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Atmospheric Chemistry and Physics An interactive open-access journal of the European Geosciences Union
https://doi.org/10.5194/acp-2017-471
© Author(s) 2017. This work is distributed under
the Creative Commons Attribution 3.0 License.
Research article
06 Jun 2017
Review status
This discussion paper is a preprint. It is a manuscript under review for the journal Atmospheric Chemistry and Physics (ACP).
Three years of measurements of light-absorbing aerosols in the marine air at Henties Bay, Namibia: seasonality, origin, and transport
Paola Formenti1, Stuart Piketh2, Andreas Namwoonde3, Danitza Klopper2, Mathieu Cazaunau1, Anais Feron1, Cecile Gaimoz1, Stephen Broccardo2, Nicola Walton2, Karine Desboeufs1, Guillaume Siour1, Roelof Burger2, Mattheus Hanghome3, Samuel Mafwila3, Edosa Omoregie3, Wolfgang Junkermann4, and Willy Maenhaut5 1LISA, UMR CNRS 7583, Université Paris Est Créteil et Université Paris Diderot, Institut Pierre Simon Laplace, Créteil, France
2School of Geo- and Spatial Science, Unit for Environmental Sciences and Management, North-West University, Potchefstroom, South Africa
3Sam Nujoma Marine and Coastal Resources Research Centre (SANUMARC), University of Namibia, Sam Nujoma Campus, Henties Bay, Namibia
4Karlsruhe Institute of Technology, Institute of Meteorology and Climate Research, IMK-IFU, Garmisch-Partenkirchen, Germany
5Ghent University (UGent), Department of Analytical Chemistry, Gent, Belgium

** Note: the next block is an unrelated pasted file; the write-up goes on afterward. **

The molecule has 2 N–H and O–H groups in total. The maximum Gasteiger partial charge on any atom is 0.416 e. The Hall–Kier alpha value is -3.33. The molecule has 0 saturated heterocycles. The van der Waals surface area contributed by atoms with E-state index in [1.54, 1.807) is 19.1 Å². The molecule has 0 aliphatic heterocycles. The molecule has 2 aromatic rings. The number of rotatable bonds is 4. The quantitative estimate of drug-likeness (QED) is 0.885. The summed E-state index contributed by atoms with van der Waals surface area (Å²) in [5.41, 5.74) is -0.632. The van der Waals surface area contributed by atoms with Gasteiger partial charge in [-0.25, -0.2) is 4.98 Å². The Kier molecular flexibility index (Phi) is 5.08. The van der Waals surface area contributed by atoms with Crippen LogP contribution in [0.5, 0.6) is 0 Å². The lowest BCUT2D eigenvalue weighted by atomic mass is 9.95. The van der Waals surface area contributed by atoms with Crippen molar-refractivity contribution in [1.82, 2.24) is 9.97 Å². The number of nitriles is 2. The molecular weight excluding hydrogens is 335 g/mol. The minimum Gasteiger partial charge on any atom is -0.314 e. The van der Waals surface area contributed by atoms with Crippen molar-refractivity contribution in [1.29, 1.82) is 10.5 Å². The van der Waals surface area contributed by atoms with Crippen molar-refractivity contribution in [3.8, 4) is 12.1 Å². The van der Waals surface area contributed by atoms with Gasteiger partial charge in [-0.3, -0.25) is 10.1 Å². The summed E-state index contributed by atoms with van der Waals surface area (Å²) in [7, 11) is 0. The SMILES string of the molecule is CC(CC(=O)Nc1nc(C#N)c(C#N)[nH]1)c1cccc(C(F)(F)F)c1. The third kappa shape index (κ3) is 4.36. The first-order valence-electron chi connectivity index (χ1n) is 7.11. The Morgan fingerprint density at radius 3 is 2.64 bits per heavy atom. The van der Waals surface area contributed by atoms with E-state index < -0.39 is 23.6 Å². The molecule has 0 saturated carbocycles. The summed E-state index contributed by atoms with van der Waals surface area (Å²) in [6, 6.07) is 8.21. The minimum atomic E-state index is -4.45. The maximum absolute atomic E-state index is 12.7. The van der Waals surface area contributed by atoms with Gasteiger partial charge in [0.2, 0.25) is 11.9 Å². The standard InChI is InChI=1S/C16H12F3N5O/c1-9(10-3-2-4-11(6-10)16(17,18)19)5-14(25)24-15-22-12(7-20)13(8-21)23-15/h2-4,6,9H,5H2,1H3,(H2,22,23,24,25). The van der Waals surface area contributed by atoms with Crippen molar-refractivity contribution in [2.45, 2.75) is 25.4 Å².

Abstract. Continuous measurements between July 2012 and December 2015 at the Henties Bay Aerosol Observatory (HBAO; 22° S, 14°05’ E), Namibia, show that, during the austral wintertime, transport of light-absorbing black carbon aerosols occurs at low-level into the marine boundary layer from the South East Atlantic coast. Daily concentrations reach 986 ng m-3 and display a seasonal maximum from May to August, ahead of the dry season peak of biomass burning in southern Africa (August to October). This outflow is due to either anti-cyclonic circulation or along-the-coast streamlines and contributes to the transport of both biomass and fossil fuel burning aerosols. We estimate that the particle number concentration associated with this transport could contribute up to 2000 cm-3 to the cloud droplet number concentration with respect to pristine conditions. Their direct radiative effect is negligible.

Citation: Formenti, P., Piketh, S., Namwoonde, A., Klopper, D., Cazaunau, M., Feron, A., Gaimoz, C., Broccardo, S., Walton, N., Desboeufs, K., Siour, G., Burger, R., Hanghome, M., Mafwila, S., Omoregie, E., Junkermann, W., and Maenhaut, W.: Three years of measurements of light-absorbing aerosols in the marine air at Henties Bay, Namibia: seasonality, origin, and transport, Atmos. Chem. Phys. Discuss., https://doi.org/10.5194/acp-2017-471, in review, 2017.
Paola Formenti et al.
Paola Formenti et al.
Paola Formenti et al.

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Short summary
Three-years of continuous measurements at the Henties Bay Aerosol Observatory (HBAO; 22°S, 14°05’E), Namibia show that during the austral wintertime, long- and medium-range transport of pollution from biomass and fossil fuel burning give raise to peaks of light-absorbing black carbon aerosols into the marine boundary layer that could affect the cloud properties by entrainment.
Three-years of continuous measurements at the Henties Bay Aerosol Observatory (HBAO; 22°S,...
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